The official Pinterest engineering blog.

We launched Place Pins a little over six months ago, and in that time we’ve been gathering feedback from Pinners and making product updates along the way, such as adding thumbnails of the place image on maps and the ability to filter searches by Place Boards. The newest feature is a faster, smarter search for Web and iOS that makes it easier to add a Place Pin to the map.

There are now more than one billion travel Pins on Pinterest, more than 300 unique countries and territories are represented in the system, and more than four million Place Boards have been created by Pinners.

Here’s the story of how the Place Pins team built the latest search update.

Supercharging place search

People have been mapping Pins for all types of travel plans, such as trips to Australia, places to watch the World Cup, cycling trips, a European motorcycle adventure, best running spots, and local guides and daycations.

Even with the growth in usage of Place Pins, we knew we needed to make the place search experience more intuitive. In the beginning, the place search interface was based on two distinct inputs: one for the place’s name (the “what”) and another for the search’s geospatial constraint (the “where”). We supported searching within a named city, within the bounds of the current map view, and globally around the world. While powerful, many Pinners found this interface to be non-intuitive. Our research showed Pinners were often providing both the “what” and the “where” in the first input box, just like they do when using our site-wide search interface. With that in mind, we set out to build a more natural place search interface based on just a single text input field.

The result is our one-box place search interface:

We start by attempting to identify any geographic names found within the query string. This step is powered by Twofishes, an open source geocoder written by our friends at Foursquare. Twofishes tokenizes the query string and uses a Geonames -based index to identify named geographic features. These interpretations are ranked based on properties such as geographic bounds, population, and overall data quality.

This process breaks down the original query string into two parts: one that defines the “what”, and one that defines the “where”. It also lets us discard any extraneous connector words like “in” and “near”. For example, given the query string “city hall in san francisco”, the top-ranked interpretation would return “city hall” as the “what” and “san francisco” as the “where” while completely dropping the connector word “in”.

Some geographic names are ambiguous, in which case Twofishes returns multiple possible interpretations. By default, we use the top-ranked result, but we also provide a user interface affordance that allows Pinners to easily switch between the alternatives.

Configuring place search

We use the result of the query splitting pass to configure our place search. Foursquare is our primary place data provider, and Foursquare venue search requests can be parameterized to search globally or within a set of geospatial constraints.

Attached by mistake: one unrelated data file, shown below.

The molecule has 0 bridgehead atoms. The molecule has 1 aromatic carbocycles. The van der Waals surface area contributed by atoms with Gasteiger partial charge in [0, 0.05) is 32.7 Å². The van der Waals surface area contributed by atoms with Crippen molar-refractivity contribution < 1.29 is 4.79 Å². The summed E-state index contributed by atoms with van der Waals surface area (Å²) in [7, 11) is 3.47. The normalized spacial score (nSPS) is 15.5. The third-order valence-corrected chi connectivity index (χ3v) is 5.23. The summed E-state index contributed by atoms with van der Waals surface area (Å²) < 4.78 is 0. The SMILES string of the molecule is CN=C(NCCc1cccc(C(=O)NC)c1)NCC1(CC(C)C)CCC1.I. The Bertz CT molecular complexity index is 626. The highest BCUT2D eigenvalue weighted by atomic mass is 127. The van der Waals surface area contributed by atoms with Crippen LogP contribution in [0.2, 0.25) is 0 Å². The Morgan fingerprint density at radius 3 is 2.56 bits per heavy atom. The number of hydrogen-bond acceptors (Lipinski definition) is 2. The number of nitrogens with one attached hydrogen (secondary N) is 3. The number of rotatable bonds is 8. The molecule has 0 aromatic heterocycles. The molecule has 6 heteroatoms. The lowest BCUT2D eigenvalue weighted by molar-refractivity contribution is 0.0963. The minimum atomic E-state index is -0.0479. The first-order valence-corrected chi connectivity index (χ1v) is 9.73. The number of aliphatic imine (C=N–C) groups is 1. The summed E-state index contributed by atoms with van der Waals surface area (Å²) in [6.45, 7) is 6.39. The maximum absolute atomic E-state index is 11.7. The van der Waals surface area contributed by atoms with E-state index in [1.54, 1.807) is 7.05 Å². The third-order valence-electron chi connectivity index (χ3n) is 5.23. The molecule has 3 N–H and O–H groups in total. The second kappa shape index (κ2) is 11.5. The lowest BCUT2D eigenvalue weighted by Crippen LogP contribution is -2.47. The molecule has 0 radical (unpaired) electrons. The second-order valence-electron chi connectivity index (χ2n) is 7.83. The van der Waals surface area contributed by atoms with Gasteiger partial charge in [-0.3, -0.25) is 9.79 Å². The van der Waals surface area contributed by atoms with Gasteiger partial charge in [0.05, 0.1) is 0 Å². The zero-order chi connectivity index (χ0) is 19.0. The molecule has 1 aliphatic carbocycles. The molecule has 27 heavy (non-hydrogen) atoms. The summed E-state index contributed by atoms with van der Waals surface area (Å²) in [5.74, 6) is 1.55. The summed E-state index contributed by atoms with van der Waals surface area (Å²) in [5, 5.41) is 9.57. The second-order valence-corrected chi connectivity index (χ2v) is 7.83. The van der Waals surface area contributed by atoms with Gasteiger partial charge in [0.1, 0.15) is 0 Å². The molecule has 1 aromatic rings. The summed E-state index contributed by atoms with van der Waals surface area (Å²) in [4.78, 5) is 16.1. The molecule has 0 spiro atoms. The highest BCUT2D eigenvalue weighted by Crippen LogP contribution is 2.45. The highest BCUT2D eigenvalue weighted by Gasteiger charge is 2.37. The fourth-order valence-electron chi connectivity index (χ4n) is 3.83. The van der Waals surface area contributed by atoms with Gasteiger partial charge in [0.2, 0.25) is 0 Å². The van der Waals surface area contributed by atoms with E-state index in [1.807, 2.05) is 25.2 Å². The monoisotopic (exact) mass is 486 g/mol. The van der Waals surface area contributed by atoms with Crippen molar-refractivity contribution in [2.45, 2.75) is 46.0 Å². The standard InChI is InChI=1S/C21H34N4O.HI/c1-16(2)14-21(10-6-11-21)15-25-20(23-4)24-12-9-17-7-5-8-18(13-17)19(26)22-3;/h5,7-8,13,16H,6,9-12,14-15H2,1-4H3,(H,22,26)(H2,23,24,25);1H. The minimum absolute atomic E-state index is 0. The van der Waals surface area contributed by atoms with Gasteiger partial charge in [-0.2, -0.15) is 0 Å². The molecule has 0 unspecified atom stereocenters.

A single query can produce multiple venue search requests. Continuing with our example, we would issue one search for “city hall” within the bounds of “san francisco” and as well as a global search for the entire original query string “city hall san francisco”. This approach helps us find places that have geographic names in their place names, like “Boston Market” and “Pizza Chicago”.

We experimented with performing a third search for the full query string within the bounds of the geographic feature (“city hall san francisco” near “san francisco”), but in practice that didn’t yield significantly different results from those returned by the other two searches.

If we don’t identify a geographic feature (e.g. “the white house”), we only issue the global search request.

Blending and ranking results

We gather the results of those multiple search requests and blend them into a single ranked list. This is an important step because Pinners will judge the quality of our place search results based on what’s included in this list and whether their intended place appears near the top. Our current approach takes the top three “global” results, adds the top seven unique “local” results, and then promotes some items closer to the top (based on attributes like venue categorization).

More to come

In early tests, the new one-box Place search interface has been well-received by Pinners, and Place Pin creation is higher than ever. The updated place search is now available in the Pinterest iOS app and our web site, and look for it to make its appearance in our Android app soon.

One-box place search was built by engineers Jon Parise, Connor Montgomery (web) and Yash Nelapati (iOS), and Product Designer Rob Mason, with Product Manager Michael Yamartino.

If you’re interested in working on search and discovery projects like this, join us!

Jon Parise is an engineer at Pinterest.